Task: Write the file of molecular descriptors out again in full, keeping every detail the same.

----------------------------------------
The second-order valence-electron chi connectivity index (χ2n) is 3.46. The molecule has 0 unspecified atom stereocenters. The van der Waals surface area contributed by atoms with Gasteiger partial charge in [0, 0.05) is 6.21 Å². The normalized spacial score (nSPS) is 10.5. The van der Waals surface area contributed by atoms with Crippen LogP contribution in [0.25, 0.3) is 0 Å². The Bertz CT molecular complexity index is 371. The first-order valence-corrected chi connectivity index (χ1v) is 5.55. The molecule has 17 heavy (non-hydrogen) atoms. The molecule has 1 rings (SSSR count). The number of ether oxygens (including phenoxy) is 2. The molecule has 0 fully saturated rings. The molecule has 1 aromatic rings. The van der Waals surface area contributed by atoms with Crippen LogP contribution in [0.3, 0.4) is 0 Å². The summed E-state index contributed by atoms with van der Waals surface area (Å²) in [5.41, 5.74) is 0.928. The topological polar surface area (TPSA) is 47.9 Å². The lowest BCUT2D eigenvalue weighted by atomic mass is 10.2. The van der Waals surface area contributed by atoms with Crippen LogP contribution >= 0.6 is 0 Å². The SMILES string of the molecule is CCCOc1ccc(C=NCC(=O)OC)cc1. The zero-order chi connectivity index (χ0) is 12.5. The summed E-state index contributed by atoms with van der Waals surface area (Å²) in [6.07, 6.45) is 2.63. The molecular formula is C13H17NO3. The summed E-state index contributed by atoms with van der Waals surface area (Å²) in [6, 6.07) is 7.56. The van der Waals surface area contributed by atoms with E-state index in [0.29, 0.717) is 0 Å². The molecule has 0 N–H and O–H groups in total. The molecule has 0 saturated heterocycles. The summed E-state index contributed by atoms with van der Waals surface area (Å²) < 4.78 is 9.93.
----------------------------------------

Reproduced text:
The second-order valence-electron chi connectivity index (χ2n) is 3.46. The molecule has 0 unspecified atom stereocenters. The van der Waals surface area contributed by atoms with Gasteiger partial charge in [0, 0.05) is 6.21 Å². The normalized spacial score (nSPS) is 10.5. The van der Waals surface area contributed by atoms with Crippen LogP contribution in [0.25, 0.3) is 0 Å². The Bertz CT molecular complexity index is 371. The first-order valence-corrected chi connectivity index (χ1v) is 5.55. The molecule has 17 heavy (non-hydrogen) atoms. The molecule has 1 rings (SSSR count). The number of ether oxygens (including phenoxy) is 2. The molecule has 0 fully saturated rings. The molecule has 1 aromatic rings. The van der Waals surface area contributed by atoms with Crippen LogP contribution in [0.3, 0.4) is 0 Å². The summed E-state index contributed by atoms with van der Waals surface area (Å²) in [5.41, 5.74) is 0.928. The topological polar surface area (TPSA) is 47.9 Å². The lowest BCUT2D eigenvalue weighted by atomic mass is 10.2. The van der Waals surface area contributed by atoms with Crippen LogP contribution >= 0.6 is 0 Å². The SMILES string of the molecule is CCCOc1ccc(C=NCC(=O)OC)cc1. The zero-order chi connectivity index (χ0) is 12.5. The summed E-state index contributed by atoms with van der Waals surface area (Å²) in [6.07, 6.45) is 2.63. The molecular formula is C13H17NO3. The summed E-state index contributed by atoms with van der Waals surface area (Å²) in [6, 6.07) is 7.56. The van der Waals surface area contributed by atoms with E-state index in [0.29, 0.717) is 0 Å². The molecule has 0 N–H and O–H groups in total. The molecule has 0 saturated heterocycles. The summed E-state index contributed by atoms with van der Waals surface area (Å²) < 4.78 is 9.93.